- The Washington Times - Thursday, November 21, 2002

ANNAPOLIS (AP) Most Marylanders who left public-assistance rolls during the first year of welfare reform remain off the rolls five years later, according to a study by the University of Maryland School of Social Work.
The study presented to a legislative committee Tuesday said most people who returned to welfare did so during the first 18 months after they stopped receiving benefits.
"The results suggest that there may be a critical period immediately following a family's welfare exit for providing services," said the seventh report on "Life After Welfare" presented at a hearing of the Joint Committee on Welfare Reform.
It said food stamps, health care and child care are a key factor in helping people stay off welfare.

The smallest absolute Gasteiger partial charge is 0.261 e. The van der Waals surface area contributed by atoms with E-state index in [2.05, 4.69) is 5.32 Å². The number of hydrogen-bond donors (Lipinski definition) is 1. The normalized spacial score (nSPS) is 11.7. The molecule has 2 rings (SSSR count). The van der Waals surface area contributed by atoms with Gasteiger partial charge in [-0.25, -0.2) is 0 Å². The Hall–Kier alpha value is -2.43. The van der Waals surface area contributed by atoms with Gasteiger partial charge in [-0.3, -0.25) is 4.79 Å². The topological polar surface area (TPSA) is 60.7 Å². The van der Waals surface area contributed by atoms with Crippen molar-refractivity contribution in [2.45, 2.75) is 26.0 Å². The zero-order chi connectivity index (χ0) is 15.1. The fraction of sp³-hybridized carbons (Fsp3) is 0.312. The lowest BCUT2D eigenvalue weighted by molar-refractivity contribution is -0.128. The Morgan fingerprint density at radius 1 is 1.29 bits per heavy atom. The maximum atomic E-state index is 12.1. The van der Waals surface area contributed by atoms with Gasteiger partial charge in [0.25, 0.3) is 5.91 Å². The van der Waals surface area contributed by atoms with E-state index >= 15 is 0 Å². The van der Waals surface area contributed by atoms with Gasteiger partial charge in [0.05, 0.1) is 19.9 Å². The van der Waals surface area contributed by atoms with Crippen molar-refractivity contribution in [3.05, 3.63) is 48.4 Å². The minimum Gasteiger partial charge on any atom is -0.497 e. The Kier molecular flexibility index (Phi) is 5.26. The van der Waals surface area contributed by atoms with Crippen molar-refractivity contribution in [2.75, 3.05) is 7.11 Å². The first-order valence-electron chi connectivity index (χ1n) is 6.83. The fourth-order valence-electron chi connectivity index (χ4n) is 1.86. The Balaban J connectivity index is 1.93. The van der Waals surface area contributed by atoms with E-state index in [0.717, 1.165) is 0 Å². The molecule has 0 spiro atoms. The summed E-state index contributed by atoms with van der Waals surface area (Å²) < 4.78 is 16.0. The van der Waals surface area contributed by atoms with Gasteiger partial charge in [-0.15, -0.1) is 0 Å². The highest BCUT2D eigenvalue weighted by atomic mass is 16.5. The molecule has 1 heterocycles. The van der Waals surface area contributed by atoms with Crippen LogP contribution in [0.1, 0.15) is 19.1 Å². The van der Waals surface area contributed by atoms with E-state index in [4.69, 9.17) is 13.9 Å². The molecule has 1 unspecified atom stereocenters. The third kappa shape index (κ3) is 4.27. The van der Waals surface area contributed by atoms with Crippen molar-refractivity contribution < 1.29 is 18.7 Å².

The report is based on a random sample of 10,795 families who stopped receiving cash assistance between October 1996 and March 2002.
During that time, the number of people on welfare rolls in Maryland dropped from more than 200,000 to fewer than 80,000. The number plummeted during the first four years, but has now pretty much leveled off.
The study found what the authors called some encouraging news, including the fact that only about 10 percent who have left welfare rolls were forced off because their benefits period had ended and they had not found work.
It also said people who have come off aid rolls recently may be better able to stay off permanently because they have been on welfare a shorter period of time and have better work histories than in the earlier years of welfare reform.
But the report said while employment rates have held steady, it is discouraging that the percentage of former welfare recipients holding jobs does not increase over time.


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